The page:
This past Spring, Environmental Services removed ivy and clematis from hard to reach trees on 350 acres in Portland
Environmental Services and Portland Parks & Recreation, along with most Portlanders, are big proponents of the benefits of trees in urban areas. While much effort goes into finding new places and new ways to plant trees, keeping mature urban trees healthy is equally important.
In the city’s natural areas, the non-native, invasive vines English and Irish ivy (Hedera helix and H. hibernica) and Traveler’s Joy (Clematis vitalba) are serious threats to Portland’s tree canopy. They can grow from the ground up in to the crowns of mature trees and add tremendous weight to trunks and branches. That makes trees much more susceptible to breaking or falling, especially during freezing rain, snow, or strong wind.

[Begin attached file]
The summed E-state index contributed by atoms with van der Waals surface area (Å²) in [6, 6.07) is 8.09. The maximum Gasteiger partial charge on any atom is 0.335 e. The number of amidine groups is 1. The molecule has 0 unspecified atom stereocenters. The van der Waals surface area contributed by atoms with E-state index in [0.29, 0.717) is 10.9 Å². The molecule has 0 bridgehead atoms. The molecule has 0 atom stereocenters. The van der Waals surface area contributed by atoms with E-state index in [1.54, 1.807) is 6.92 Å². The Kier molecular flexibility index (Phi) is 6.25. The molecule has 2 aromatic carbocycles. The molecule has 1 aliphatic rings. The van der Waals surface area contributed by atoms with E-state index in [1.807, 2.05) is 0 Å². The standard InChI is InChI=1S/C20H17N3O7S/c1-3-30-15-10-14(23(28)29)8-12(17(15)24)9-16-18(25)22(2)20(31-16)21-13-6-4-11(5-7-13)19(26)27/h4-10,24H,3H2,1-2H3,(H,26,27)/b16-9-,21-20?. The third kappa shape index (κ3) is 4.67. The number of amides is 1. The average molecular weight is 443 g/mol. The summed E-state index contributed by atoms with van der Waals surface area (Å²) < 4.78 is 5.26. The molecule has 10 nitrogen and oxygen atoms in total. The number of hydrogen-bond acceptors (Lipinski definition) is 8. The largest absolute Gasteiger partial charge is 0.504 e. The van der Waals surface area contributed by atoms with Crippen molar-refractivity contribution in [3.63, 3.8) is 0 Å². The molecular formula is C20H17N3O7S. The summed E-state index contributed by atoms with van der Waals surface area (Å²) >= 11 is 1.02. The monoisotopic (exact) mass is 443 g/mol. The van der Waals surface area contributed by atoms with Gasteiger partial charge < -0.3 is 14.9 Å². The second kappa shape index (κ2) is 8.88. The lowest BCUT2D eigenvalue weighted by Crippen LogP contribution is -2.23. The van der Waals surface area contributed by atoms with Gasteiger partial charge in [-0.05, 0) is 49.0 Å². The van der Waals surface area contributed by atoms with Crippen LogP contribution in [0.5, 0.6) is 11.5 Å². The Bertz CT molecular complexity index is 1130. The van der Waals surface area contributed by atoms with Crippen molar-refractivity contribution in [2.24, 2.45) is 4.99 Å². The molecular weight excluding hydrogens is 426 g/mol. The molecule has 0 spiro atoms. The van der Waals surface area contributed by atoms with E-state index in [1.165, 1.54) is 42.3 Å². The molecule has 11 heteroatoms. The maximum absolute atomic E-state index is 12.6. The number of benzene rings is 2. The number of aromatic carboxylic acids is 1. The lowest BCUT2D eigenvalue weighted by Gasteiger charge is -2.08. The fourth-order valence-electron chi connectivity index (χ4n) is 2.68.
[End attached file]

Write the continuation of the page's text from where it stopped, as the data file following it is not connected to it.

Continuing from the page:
Cutting ivy and clematis vines from around the base of trees kills the vines up in the canopy and has become a Portland tradition. Thousands of Portlanders have joined the effort to liberate trees in parks, green spaces and yards.
This spring, Environmental Services mobilized vegetation management contractor crews to tackle some well-established ivy and clematis vines in hard to reach areas that are less accessible to school and volunteer groups. From late April through June, workers used chainsaws and machetes to remove old growth ivy from tree trunks on about 350 acres around Barbur Boulevard, Marquam Nature Park, Oregon Health Sciences University and Forest Park.
A few weeks after the vines are severed at the base of the tree, they die, wither, and eventually fall to the forest floor and decompose. In these before and after pictures, you can almost see the trees breathing a sigh of relief!